Talk:Merrily We Roll Along (song)

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Does Not Contradict "Mary Had A Little Lamb" Article[edit]

This article states that the song "Good Night Ladies", a traditional American folk song, was this inspiration for "Merrily We Roll Along". This claim is supported by the lyrics of the first verse of "Good Night Ladies" (public domain):

"Good night, ladies! Good night, ladies!
Good night, ladies! We're sad to see you go.
Merrily we roll along, roll along, roll along.
Merrily we roll along o'er the deep blue sea."

Although the melody to "Good Night Ladies" is undoubtedly very similar to that of "Mary Had A Little Lamb", no specific claims of a relationship between these two songs are made in either article. Both songs are examples of variations on a traditional American folk tune who's origins are unclear, but probably have their roots in Europe. The "Mary Had A Little Lamb" article claims the melody was taken from Mozart, but this claim is not cited in the article and has been disputed elsewhere. --DoctorSlaw (talk) 21:53, 22 March 2009 (UTC)

"Written ca. 1937"?[edit]

The song has been used (sung by "Eddie Camphor") in a Merrie Melodies cartoon (Billboard Frolics) released on November 9th, 1935. —Preceding [[Wikipedia:Signature

Digery doo

s|unsigned]] comment added by (talk) 21:09, 10 October 2007 (UTC)

Two songs[edit]

I think this article is conflating two different songs. The melody used in the WB cartoons does not at all match "Mary Had a Little Lamb." The first five notes ("Merrily we roll") are the same but that's it. Powers T 15:03, 13 November 2007 (UTC)

Actually, the two songs being compared are "Mary Had A Little Lamb" and "Good Night Ladies", which this article claims "Merrily We Roll Along" was "loosely" based upon. This is consistent with your assessment that there are some similarities, but the songs are not exactly the same.-- DoctorSlaw (talk) 21:23, 22 March 2009 (UTC)

Lyrics removed.[edit]

"Merrily We Roll Along" is a copyrighted song. You cannot reprint the lyrics in their entirety without permission from Alfred Publishing Company, the song's publisher. --FuriousFreddy (talk) 04:20, 30 December 2007 (UTC)

It's good that the lyrics were removed, but not for the reason indicated. While the song this article is about is under copyright, the lyrics that were removed were to the other "Merrily We Roll Along": the one sung to the same tune as "Mary Had a Little Lamb" which was written either by W. A. Mozart, E. P. Christy, or someone else (see "Two songs", above). I believe those lyrics are in the public domain. If so, they should be included in an article about that song, if anyone can straighten out the authorship of it. ChasFink (talk) 18:40, 7 January 2008 (UTC)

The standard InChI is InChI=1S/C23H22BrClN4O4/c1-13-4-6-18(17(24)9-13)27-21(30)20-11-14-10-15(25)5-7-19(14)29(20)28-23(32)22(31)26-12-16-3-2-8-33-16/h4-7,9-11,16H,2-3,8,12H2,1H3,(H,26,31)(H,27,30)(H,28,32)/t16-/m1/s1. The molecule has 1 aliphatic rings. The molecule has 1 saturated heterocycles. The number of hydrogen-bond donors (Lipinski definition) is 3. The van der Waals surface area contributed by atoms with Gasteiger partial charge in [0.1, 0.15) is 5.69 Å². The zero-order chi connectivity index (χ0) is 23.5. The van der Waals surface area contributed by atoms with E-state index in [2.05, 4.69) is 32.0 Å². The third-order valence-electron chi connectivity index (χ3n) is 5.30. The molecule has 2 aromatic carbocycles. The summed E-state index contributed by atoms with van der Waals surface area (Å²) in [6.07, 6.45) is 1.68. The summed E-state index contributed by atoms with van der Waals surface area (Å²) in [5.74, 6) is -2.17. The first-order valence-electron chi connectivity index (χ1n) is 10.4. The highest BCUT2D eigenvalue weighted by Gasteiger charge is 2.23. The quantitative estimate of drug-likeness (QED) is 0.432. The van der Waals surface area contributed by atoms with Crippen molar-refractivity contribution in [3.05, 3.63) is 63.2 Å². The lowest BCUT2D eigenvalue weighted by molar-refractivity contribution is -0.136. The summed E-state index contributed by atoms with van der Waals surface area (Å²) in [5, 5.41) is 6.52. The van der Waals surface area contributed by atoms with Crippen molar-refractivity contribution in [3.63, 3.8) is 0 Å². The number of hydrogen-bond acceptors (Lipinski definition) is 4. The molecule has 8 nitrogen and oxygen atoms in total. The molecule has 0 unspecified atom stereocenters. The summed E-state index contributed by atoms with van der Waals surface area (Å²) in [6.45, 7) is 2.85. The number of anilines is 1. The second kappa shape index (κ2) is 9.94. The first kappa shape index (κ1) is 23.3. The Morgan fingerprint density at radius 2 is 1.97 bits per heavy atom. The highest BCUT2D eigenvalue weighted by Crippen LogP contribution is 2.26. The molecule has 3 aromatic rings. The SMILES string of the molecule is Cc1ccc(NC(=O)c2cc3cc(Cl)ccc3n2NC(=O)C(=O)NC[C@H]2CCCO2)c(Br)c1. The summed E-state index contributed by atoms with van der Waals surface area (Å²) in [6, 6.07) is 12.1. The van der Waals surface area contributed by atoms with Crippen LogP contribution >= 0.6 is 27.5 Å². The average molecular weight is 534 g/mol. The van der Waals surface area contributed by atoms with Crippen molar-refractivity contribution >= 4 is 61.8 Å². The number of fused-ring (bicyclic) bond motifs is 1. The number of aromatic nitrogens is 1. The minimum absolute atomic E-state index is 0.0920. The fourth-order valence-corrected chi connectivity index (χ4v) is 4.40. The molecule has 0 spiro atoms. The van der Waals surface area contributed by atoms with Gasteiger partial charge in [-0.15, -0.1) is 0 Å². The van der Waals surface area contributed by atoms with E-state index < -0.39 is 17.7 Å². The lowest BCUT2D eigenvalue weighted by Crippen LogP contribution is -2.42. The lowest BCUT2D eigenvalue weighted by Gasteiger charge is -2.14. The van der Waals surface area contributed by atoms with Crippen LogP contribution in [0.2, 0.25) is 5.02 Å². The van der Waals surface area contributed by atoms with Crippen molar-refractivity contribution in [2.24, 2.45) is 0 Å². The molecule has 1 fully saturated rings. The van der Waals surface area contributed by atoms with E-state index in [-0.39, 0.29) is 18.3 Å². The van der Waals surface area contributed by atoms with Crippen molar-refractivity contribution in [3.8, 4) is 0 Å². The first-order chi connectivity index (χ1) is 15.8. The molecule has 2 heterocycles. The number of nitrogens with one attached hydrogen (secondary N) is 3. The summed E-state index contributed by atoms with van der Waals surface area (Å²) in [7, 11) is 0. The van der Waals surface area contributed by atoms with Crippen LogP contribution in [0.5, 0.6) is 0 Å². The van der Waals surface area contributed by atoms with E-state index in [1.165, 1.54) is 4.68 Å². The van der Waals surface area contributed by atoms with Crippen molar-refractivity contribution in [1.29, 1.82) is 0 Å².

Adding to the above: The owner of this song (the Tobias/Mencher/Cantor one) is not Alfred (who, I believe, put out compilation song books). Rather it belongs to T. B. Harms/Warner Bros., Ched Music Corp, and Eddie Cantor Music... at least according to this site. ChasFink (talk) 20:59, 8 January 2008 (UTC)
What other "Merrily We Roll Along" song is there? I'm confused. Captain Quirk (talk) 23:33, 17 September 2010 (UTC)
This article is about is the theme for Merrie Melodies cartoons. Then there's the song that has essentially the same melody as "Mary Had a Little Lamb" - and THAT one is, or was used as, a chorus from "Goodnight, Ladies". It seems that many (possibly you included) think this article is about the "Mary Had a Little Lamb"/"Goodnight, Ladies" tune, but it isn't. --ChasFink (talk) 18:27, 22 November 2011 (UTC)

Mary had a Little Lamb[edit]

I think the article should at least explain that there's a similarity between the notes often sung/played for Marry had a Little lamb and this song. In fact, I am pretty sure I have seen it listed as both names in song books, right or wrong. Maybe just a few sentences explaining the similarity of the tunes, and how some song books will mention both song titles? (talk) 06:50, 1 December 2010 (UTC)